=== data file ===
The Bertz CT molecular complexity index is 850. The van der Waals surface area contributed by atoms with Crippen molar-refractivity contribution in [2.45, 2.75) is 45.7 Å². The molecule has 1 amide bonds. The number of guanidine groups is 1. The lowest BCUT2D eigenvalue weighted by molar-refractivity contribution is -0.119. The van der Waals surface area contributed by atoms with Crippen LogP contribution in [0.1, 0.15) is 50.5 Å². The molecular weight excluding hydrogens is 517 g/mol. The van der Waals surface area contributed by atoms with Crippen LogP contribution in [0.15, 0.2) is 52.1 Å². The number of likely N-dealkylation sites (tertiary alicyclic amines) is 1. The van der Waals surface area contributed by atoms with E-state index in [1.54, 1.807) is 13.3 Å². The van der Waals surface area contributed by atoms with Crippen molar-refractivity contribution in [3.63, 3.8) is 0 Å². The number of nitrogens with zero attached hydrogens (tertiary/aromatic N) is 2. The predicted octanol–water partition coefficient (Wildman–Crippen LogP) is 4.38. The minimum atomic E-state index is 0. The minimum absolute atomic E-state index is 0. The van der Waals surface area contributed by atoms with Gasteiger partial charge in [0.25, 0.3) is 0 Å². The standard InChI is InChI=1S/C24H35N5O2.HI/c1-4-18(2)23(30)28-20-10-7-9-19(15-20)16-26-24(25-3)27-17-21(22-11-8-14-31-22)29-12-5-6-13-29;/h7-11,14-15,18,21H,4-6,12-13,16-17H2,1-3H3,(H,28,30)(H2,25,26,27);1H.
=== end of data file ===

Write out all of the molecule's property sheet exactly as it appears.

The Bertz CT molecular complexity index is 850. The van der Waals surface area contributed by atoms with Crippen molar-refractivity contribution in [2.45, 2.75) is 45.7 Å². The molecule has 1 amide bonds. The number of guanidine groups is 1. The lowest BCUT2D eigenvalue weighted by molar-refractivity contribution is -0.119. The van der Waals surface area contributed by atoms with Crippen LogP contribution in [0.1, 0.15) is 50.5 Å². The molecular weight excluding hydrogens is 517 g/mol. The van der Waals surface area contributed by atoms with Crippen LogP contribution in [0.15, 0.2) is 52.1 Å². The number of likely N-dealkylation sites (tertiary alicyclic amines) is 1. The van der Waals surface area contributed by atoms with E-state index in [1.54, 1.807) is 13.3 Å². The van der Waals surface area contributed by atoms with Crippen molar-refractivity contribution in [3.63, 3.8) is 0 Å². The number of nitrogens with zero attached hydrogens (tertiary/aromatic N) is 2. The predicted octanol–water partition coefficient (Wildman–Crippen LogP) is 4.38. The minimum atomic E-state index is 0. The minimum absolute atomic E-state index is 0. The van der Waals surface area contributed by atoms with Gasteiger partial charge in [0.25, 0.3) is 0 Å². The standard InChI is InChI=1S/C24H35N5O2.HI/c1-4-18(2)23(30)28-20-10-7-9-19(15-20)16-26-24(25-3)27-17-21(22-11-8-14-31-22)29-12-5-6-13-29;/h7-11,14-15,18,21H,4-6,12-13,16-17H2,1-3H3,(H,28,30)(H2,25,26,27);1H.